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Sales: Points to Both Sides in Exit System Debate

Arguments by both the government and the airline industry in the debate over how best to implement an effective exit system to track foreign visitors are valid, says Professor Nathan Sales.

Concern over border security and immigration controls has prompted the government to examine and implement comprehensive systems to track foreign nationals while visiting the U.S. A proposed biometric exit system to complement the existing fingerprint tracking system, and who will be responsible for its cost and implementation, has been at the center of the controversy, with the government and the airlines at odds over it.

"DHS says, 'Look, our airports are configured this way. We have to use existing processes and existing physical plans. The airlines control that, so we should use that.' Understandable," Sales told trade publication FCW.COM. "The airlines -- also understandably -- say, 'This is a border security function and a responsibility of the government. We shouldn't be doing the government's work for it, and not only that...our industry is teetering on the verge of bankruptcy. We can't afford to absorb $3 billion or $12 billion worth of additional costs.'"

Sales was the Department of Homeland Security's (DHS) deputy assistant secretary for policy development from 2006 to 2007 and led efforts to expand the Visa Waiver Program, which allows citizens of authorized countries to travel to the U.S. for limited periods of time without obtaining a visa.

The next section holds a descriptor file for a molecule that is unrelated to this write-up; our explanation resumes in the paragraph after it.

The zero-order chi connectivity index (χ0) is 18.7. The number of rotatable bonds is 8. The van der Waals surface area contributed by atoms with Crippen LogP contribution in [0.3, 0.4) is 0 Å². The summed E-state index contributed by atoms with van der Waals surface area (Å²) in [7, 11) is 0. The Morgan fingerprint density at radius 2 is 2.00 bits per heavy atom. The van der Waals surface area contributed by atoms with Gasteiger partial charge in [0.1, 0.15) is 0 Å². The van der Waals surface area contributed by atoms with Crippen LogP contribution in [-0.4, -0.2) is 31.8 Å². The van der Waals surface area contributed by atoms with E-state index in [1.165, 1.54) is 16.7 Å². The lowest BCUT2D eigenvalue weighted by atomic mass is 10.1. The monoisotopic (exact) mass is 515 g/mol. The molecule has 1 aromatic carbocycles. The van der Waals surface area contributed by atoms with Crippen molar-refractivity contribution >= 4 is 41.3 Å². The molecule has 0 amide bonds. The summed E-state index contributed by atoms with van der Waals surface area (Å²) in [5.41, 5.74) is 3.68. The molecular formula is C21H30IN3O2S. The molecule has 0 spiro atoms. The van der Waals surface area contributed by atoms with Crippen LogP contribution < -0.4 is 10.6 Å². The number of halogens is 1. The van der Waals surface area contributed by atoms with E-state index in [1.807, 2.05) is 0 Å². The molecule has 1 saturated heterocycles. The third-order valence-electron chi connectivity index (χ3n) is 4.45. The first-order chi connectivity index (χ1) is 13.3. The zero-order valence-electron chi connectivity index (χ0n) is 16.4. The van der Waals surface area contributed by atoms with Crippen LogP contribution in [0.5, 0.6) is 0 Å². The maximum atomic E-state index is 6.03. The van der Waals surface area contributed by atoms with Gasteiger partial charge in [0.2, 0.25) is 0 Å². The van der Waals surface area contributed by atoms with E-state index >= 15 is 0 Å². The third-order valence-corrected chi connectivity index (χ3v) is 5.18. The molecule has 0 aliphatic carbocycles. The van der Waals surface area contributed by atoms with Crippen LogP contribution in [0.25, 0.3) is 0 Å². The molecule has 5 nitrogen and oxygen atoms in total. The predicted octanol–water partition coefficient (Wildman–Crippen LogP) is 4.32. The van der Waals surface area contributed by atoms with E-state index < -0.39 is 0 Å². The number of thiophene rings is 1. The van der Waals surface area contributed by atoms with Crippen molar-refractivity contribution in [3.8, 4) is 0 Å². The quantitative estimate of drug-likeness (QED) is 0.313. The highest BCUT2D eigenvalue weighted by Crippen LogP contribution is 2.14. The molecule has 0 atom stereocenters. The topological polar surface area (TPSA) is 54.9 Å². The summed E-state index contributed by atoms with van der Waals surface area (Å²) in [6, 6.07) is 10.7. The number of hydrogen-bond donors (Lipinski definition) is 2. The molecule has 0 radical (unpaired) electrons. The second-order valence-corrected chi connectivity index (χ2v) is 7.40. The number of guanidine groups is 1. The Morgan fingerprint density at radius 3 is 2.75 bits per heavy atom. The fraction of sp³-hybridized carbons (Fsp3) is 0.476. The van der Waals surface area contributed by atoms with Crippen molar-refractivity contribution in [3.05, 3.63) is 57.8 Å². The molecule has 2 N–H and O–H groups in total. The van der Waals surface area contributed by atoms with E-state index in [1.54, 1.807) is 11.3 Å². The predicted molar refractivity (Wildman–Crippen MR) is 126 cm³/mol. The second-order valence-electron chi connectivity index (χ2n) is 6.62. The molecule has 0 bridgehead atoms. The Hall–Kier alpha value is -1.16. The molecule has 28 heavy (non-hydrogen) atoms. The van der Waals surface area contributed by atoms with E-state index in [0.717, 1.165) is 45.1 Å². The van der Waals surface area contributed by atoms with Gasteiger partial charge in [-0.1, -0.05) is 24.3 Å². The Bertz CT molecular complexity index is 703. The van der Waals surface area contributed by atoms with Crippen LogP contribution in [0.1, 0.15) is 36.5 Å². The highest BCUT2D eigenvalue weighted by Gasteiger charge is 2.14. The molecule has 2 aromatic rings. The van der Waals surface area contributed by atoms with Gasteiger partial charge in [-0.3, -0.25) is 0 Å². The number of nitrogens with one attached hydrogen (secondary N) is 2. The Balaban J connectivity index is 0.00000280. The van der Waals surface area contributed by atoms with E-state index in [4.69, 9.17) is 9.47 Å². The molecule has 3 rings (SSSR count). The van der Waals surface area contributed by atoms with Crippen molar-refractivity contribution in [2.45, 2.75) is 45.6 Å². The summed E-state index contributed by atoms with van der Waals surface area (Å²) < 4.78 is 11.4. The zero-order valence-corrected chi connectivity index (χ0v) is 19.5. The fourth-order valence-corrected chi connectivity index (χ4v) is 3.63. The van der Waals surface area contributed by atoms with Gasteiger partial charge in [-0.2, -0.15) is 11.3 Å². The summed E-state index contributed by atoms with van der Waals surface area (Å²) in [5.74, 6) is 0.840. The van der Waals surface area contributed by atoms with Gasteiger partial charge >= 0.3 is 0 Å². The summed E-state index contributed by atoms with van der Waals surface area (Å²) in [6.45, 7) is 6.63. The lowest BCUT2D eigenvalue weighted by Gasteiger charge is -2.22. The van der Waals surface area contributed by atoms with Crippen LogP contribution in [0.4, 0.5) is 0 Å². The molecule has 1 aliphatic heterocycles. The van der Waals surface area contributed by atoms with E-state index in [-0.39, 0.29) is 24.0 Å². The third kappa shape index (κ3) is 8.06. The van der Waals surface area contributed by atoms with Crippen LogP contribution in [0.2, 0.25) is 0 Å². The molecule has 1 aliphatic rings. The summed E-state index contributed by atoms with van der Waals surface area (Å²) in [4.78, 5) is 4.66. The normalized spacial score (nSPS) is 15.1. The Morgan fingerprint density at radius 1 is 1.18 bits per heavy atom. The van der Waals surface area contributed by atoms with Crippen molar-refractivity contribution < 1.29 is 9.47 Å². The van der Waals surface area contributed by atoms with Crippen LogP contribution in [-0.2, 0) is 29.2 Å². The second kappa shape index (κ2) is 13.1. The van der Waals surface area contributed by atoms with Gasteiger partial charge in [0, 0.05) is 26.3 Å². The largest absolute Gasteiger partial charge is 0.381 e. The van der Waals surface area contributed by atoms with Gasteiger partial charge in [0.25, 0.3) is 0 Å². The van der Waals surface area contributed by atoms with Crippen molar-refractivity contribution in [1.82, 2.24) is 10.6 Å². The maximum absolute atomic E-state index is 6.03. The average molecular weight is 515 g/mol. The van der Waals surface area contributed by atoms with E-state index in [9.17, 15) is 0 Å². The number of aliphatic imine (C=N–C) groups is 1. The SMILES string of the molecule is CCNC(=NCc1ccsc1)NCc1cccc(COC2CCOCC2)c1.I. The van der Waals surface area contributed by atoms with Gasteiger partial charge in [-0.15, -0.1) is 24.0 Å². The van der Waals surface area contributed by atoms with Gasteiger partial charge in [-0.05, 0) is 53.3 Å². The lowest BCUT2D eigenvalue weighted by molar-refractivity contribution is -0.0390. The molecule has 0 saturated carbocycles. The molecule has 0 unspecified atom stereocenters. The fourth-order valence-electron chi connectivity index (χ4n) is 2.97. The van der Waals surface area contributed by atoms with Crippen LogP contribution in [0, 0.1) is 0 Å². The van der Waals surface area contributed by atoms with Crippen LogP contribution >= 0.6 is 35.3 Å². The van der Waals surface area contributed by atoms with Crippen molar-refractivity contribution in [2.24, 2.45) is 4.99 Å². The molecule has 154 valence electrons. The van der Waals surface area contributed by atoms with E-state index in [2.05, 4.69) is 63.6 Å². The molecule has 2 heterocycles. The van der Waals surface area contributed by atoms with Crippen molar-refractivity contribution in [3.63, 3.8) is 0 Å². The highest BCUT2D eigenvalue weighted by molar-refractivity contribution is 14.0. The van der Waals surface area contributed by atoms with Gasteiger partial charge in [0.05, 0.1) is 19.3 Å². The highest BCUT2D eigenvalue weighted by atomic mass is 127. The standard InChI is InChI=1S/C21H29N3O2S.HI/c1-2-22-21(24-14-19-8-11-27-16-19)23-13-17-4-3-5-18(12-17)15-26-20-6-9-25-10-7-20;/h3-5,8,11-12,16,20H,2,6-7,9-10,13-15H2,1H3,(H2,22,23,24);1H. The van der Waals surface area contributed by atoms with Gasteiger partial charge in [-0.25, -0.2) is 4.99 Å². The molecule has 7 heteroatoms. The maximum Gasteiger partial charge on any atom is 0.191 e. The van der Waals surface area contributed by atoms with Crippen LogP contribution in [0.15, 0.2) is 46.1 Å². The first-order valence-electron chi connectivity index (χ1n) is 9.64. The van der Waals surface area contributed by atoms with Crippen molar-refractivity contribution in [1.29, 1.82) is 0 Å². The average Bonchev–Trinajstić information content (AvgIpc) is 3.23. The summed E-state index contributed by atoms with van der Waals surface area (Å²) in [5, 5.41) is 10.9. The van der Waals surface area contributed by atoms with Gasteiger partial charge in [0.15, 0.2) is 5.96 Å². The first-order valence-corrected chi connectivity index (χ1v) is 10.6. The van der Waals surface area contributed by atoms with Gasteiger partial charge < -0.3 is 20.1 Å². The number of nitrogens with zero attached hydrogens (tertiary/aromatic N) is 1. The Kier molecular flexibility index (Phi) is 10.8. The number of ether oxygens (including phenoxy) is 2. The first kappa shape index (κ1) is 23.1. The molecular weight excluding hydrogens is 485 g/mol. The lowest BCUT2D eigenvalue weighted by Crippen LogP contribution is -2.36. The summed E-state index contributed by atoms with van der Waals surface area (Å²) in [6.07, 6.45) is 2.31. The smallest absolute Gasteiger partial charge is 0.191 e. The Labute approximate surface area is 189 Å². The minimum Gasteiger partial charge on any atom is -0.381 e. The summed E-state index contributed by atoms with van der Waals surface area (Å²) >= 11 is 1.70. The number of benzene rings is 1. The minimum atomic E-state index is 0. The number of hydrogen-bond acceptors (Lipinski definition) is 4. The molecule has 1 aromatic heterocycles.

No exit, FCW.COM, December 8, 2008. By Ben Bain.

Excerpt:

"The tests should allow DHS to move beyond the current logjam over who collects departing passengers’ data, but the time needed to plan and conduct them means the department probably will not meet a June 30, 2009, deadline for deploying the exit system. That in turn means DHS might lose, if only temporarily, some authority to expand the Visa Waiver Program.

"The program allows citizens of authorized countries — those whose refusal rate for nonimmigrant visas is below 3 percent — to travel to the United States for as long as 90 days without obtaining a visa. In 2007, Congress gave DHS the authority to accept countries into the program whose rejection rate was more than 3 percent, but less than 10 percent.

"Many lawmakers consider the exit system to be a critical part of ensuring that the Visa Waiver Program is secure. Some members of Congress opposed the program’s expansion last month to include seven additional countries.

"In a statement, Sen. Dianne Feinstein (D-Calif.) called the Visa Waiver Program the country’s Achilles’ heel and said she planned to introduce legislation in the next congressional session aimed at strengthening the program’s security.

“'We have worked to mitigate the risks of the Visa Waiver Program for years,' she wrote in an October letter to DHS Secretary Michael Chertoff co-signed by Sen. Jon Kyl (R-Ariz.). 'A critical component to protecting our nation and its people is a fully operational biometric exit system at our ports of entry.'

"However, Sales said there is policy disagreement over whether taking somebody’s fingerprints adds a sufficient degree of reliability to justify the additional costs."

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